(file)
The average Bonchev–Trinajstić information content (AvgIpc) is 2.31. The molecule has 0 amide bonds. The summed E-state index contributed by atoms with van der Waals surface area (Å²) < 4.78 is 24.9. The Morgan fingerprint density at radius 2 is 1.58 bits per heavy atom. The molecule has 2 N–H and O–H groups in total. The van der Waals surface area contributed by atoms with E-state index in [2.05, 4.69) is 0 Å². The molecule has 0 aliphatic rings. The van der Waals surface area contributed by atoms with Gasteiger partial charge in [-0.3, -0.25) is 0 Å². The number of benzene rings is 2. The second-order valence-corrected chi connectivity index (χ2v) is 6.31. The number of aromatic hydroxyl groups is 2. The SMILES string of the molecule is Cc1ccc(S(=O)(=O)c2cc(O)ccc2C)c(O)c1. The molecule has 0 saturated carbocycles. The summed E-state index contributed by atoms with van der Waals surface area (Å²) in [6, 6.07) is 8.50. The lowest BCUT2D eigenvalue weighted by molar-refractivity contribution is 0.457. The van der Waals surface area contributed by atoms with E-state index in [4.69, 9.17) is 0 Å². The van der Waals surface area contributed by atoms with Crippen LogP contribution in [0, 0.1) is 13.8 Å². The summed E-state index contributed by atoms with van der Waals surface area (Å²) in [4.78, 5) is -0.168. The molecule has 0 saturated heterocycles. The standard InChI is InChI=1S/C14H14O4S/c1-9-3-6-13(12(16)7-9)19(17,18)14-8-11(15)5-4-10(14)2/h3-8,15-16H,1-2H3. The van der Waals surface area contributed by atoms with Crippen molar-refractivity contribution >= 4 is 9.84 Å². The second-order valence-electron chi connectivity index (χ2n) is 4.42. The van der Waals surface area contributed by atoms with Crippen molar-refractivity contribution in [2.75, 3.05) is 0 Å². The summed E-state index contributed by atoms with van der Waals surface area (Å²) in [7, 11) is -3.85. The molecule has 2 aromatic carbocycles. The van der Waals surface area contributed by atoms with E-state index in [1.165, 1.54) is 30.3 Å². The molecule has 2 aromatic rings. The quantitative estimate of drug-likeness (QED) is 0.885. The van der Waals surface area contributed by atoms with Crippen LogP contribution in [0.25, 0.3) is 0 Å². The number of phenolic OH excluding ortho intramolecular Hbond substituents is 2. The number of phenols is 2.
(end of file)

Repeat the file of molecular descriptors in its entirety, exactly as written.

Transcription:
The average Bonchev–Trinajstić information content (AvgIpc) is 2.31. The molecule has 0 amide bonds. The summed E-state index contributed by atoms with van der Waals surface area (Å²) < 4.78 is 24.9. The Morgan fingerprint density at radius 2 is 1.58 bits per heavy atom. The molecule has 2 N–H and O–H groups in total. The van der Waals surface area contributed by atoms with E-state index in [2.05, 4.69) is 0 Å². The molecule has 0 aliphatic rings. The van der Waals surface area contributed by atoms with Gasteiger partial charge in [-0.3, -0.25) is 0 Å². The number of benzene rings is 2. The second-order valence-corrected chi connectivity index (χ2v) is 6.31. The number of aromatic hydroxyl groups is 2. The SMILES string of the molecule is Cc1ccc(S(=O)(=O)c2cc(O)ccc2C)c(O)c1. The molecule has 0 saturated carbocycles. The summed E-state index contributed by atoms with van der Waals surface area (Å²) in [6, 6.07) is 8.50. The lowest BCUT2D eigenvalue weighted by molar-refractivity contribution is 0.457. The van der Waals surface area contributed by atoms with E-state index in [4.69, 9.17) is 0 Å². The van der Waals surface area contributed by atoms with Crippen LogP contribution in [0, 0.1) is 13.8 Å². The summed E-state index contributed by atoms with van der Waals surface area (Å²) in [4.78, 5) is -0.168. The molecule has 0 saturated heterocycles. The standard InChI is InChI=1S/C14H14O4S/c1-9-3-6-13(12(16)7-9)19(17,18)14-8-11(15)5-4-10(14)2/h3-8,15-16H,1-2H3. The van der Waals surface area contributed by atoms with Crippen molar-refractivity contribution >= 4 is 9.84 Å². The second-order valence-electron chi connectivity index (χ2n) is 4.42. The van der Waals surface area contributed by atoms with Crippen molar-refractivity contribution in [2.75, 3.05) is 0 Å². The summed E-state index contributed by atoms with van der Waals surface area (Å²) in [7, 11) is -3.85. The molecule has 2 aromatic carbocycles. The van der Waals surface area contributed by atoms with E-state index in [1.165, 1.54) is 30.3 Å². The molecule has 2 aromatic rings. The quantitative estimate of drug-likeness (QED) is 0.885. The van der Waals surface area contributed by atoms with Crippen LogP contribution in [0.25, 0.3) is 0 Å². The number of phenolic OH excluding ortho intramolecular Hbond substituents is 2. The number of phenols is 2.